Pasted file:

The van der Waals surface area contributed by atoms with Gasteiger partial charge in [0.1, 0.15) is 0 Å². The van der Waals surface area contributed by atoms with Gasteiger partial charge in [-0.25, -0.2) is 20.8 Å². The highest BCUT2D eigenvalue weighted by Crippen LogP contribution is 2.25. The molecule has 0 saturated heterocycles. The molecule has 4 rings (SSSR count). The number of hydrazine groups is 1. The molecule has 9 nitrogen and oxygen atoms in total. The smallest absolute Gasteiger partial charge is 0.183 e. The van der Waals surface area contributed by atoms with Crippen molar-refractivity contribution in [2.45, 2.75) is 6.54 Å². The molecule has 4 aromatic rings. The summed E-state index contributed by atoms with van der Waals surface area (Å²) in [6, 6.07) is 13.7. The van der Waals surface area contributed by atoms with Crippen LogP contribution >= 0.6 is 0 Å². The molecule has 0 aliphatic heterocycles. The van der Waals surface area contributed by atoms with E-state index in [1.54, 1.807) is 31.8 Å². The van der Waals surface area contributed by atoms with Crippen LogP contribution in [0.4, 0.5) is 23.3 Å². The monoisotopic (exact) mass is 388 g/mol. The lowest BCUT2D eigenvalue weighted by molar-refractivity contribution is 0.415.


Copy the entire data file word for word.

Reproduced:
The van der Waals surface area contributed by atoms with Gasteiger partial charge in [0.1, 0.15) is 0 Å². The van der Waals surface area contributed by atoms with Gasteiger partial charge in [-0.25, -0.2) is 20.8 Å². The highest BCUT2D eigenvalue weighted by Crippen LogP contribution is 2.25. The molecule has 0 saturated heterocycles. The molecule has 4 rings (SSSR count). The number of hydrazine groups is 1. The molecule has 9 nitrogen and oxygen atoms in total. The smallest absolute Gasteiger partial charge is 0.183 e. The van der Waals surface area contributed by atoms with Crippen molar-refractivity contribution in [2.45, 2.75) is 6.54 Å². The molecule has 4 aromatic rings. The summed E-state index contributed by atoms with van der Waals surface area (Å²) in [6, 6.07) is 13.7. The van der Waals surface area contributed by atoms with Crippen LogP contribution >= 0.6 is 0 Å². The molecule has 0 aliphatic heterocycles. The van der Waals surface area contributed by atoms with E-state index in [1.54, 1.807) is 31.8 Å². The van der Waals surface area contributed by atoms with Crippen LogP contribution in [0.4, 0.5) is 23.3 Å². The monoisotopic (exact) mass is 388 g/mol. The lowest BCUT2D eigenvalue weighted by molar-refractivity contribution is 0.415.